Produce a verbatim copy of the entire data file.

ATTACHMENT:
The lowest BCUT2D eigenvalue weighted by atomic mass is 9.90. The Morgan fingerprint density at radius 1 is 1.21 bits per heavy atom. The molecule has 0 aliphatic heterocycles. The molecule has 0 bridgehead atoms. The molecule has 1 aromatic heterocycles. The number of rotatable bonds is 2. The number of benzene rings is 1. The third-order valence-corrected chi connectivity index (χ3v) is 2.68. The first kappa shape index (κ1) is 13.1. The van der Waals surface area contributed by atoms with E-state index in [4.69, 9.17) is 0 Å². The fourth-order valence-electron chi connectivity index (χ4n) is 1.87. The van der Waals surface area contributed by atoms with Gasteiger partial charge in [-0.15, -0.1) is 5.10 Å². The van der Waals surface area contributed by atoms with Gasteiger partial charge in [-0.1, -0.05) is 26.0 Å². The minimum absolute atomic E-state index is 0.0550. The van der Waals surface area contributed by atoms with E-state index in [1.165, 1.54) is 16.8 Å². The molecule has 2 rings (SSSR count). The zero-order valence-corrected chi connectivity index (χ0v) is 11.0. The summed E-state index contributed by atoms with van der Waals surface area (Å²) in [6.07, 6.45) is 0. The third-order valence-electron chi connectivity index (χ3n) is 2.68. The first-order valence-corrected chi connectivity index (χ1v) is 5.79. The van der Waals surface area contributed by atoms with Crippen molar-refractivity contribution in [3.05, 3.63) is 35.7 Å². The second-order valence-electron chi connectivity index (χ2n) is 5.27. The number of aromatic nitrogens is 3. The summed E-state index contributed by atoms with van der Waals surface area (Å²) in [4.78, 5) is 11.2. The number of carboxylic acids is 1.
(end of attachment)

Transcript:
The lowest BCUT2D eigenvalue weighted by atomic mass is 9.90. The Morgan fingerprint density at radius 1 is 1.21 bits per heavy atom. The molecule has 0 aliphatic heterocycles. The molecule has 0 bridgehead atoms. The molecule has 1 aromatic heterocycles. The number of rotatable bonds is 2. The number of benzene rings is 1. The third-order valence-corrected chi connectivity index (χ3v) is 2.68. The first kappa shape index (κ1) is 13.1. The van der Waals surface area contributed by atoms with E-state index in [4.69, 9.17) is 0 Å². The fourth-order valence-electron chi connectivity index (χ4n) is 1.87. The van der Waals surface area contributed by atoms with Gasteiger partial charge in [-0.15, -0.1) is 5.10 Å². The van der Waals surface area contributed by atoms with Gasteiger partial charge in [-0.1, -0.05) is 26.0 Å². The minimum absolute atomic E-state index is 0.0550. The van der Waals surface area contributed by atoms with E-state index in [1.165, 1.54) is 16.8 Å². The molecule has 2 rings (SSSR count). The zero-order valence-corrected chi connectivity index (χ0v) is 11.0. The summed E-state index contributed by atoms with van der Waals surface area (Å²) in [6.07, 6.45) is 0. The third-order valence-electron chi connectivity index (χ3n) is 2.68. The first-order valence-corrected chi connectivity index (χ1v) is 5.79. The van der Waals surface area contributed by atoms with Crippen molar-refractivity contribution in [3.05, 3.63) is 35.7 Å². The second-order valence-electron chi connectivity index (χ2n) is 5.27. The number of aromatic nitrogens is 3. The summed E-state index contributed by atoms with van der Waals surface area (Å²) in [4.78, 5) is 11.2. The number of carboxylic acids is 1.